The contest organized by the Collector was simply one step in a much longer and more complex narrative. When Kabam released MCC only a few villains were revealed as organizers. Originally it was the Collector versus Kang the Conqueror, a time-travelling villain. They were battling over the ISO-Sphere, an item that allowed its owner to rewrite reality. This sphere was made up of ISO-8 crystals which champions earned in the game. All of this was explained in the comic. As the MCC series went on it changed organizers to include the Maestro. An evil version of the Hulk from the far future. In the "Future Imperfect" timeline he either killed or outlived all of the heroes and villains. The MCC also brought in the Grandmaster to act as an organizer. Of course what good was a contest if the Grandmaster could not participate, and show up his brother?


The ISO-Sphere was an all-powerful trophy, but long-time comic book fans were wondering if a different reality-changing item would appear in the series. Specifically one coveted by Thanos. The Infinity Gauntlet did exist in MCC, but not in the same way as the comic books, movies or even previous games had established. It took almost three years for Marvel Contest of Champions extend its version of the story, and the payoff was completely worth it. We shall explore this radical new world in the next blog. As always if you enjoyed this blog and would like to sponsor me please visit my Patreon page and consider donating each month, even as little as $1 would help make better blogs and even podcasts!

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Friday, January 25, 2019

The Marvel Contest of Champions Legacy, part 2...


In the previous blog I talked about how Marvel's Secret Wars was as influential to the development of the Contest of Champions mobile game as any other Marvel story arc. It was not however what I believe to be the most influential crossover event in '80s comic book history. That title would belong to DC comics. Writer Marv Wolfman did not like the different versions of the DC universe characters occupying the same space. Unless you had been following the DC comics for a long time you didn't necessarily know that Superman and Superboy were two different characters occupying two different Earths. You simply assumed that before Clark Kent became Superman he was naturally Superboy. There was actually a long-standing legal battle around who owned the rights to Superboy. To compound things there were different dimensions and different timelines happening where Clark landed on Earth in the '20s or '30s and thus interacted with different historical characters. Superman had been given lots of nonsensical powers through the years, super ventriloquism, super face shifting, super hypnosis, etc. There were also dimensions where there was a super dog (Krypto), a super horse (Comet), and even super cat (Streaky). To try and make sense of it all, de-power Superman and others, and streamline the DC canon Wolfman, artists George Perez, John Byrne, and the editors at DC agreed on an ultimate crossover, the Crisis on Infinite Earths.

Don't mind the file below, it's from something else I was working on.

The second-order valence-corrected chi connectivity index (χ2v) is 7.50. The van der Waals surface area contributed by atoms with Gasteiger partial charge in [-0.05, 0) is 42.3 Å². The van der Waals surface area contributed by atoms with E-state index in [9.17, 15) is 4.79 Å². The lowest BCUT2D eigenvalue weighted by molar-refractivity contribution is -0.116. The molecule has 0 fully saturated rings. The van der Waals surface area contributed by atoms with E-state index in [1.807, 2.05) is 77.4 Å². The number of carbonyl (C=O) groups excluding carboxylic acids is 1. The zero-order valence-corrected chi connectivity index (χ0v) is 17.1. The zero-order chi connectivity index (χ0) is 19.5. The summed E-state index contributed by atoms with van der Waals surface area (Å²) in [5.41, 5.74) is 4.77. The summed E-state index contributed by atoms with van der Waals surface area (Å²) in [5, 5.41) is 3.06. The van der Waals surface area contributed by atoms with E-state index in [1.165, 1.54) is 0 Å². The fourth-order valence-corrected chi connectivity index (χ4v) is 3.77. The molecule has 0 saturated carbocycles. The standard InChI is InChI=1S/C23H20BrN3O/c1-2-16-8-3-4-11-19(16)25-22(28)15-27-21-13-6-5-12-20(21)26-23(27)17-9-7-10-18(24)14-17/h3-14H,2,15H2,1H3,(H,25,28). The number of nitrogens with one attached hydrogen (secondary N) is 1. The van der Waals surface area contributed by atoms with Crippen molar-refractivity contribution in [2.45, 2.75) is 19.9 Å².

What set Crisis apart from every other comic book crossover at the time was the finality of the events. Whatever the outcome it would determine which characters remained in publication, which "Earth" was officially canon and who lived or died. Thus when Barry Allen, the Flash, passed away it was a sacrifice that meant something to an entire generation of readers. His protege' Wally West, the Kid Flash, would have to become the new Flash. Comic books were starting to "grow up" and writers like Wolfman and Alan Moore made sure to write some complex and mature material that forever changed the way comics would be presented. In the Crisis series a villain named the Anti-Monitor was collapsing dimensions in his wake. Each alternate timeline, or dimension was labeled with a number. This is where you might have heard things like Earth-1, Earth-2, Earth-Prime, etc. Imagine that in one Earth it was perpetually World War II, or that in a different Earth the Justice League was made up of criminals. It was a lot for fans to keep track of so DC needed to sort things out. Wolfman was using the gigantic Anti-Monitor as a sledgehammer to shatter each Earth. The fan-favorite characters that survived the onslaught managed to do so by traveling from Earth to Earth and joined all of the heroes for one final stand. If you are relatively new to comic books but have been to a movie theater in the past decade then this might sound like a familiar idea. Marvel had also created their own universe smasher and this one went by the name of Thanos.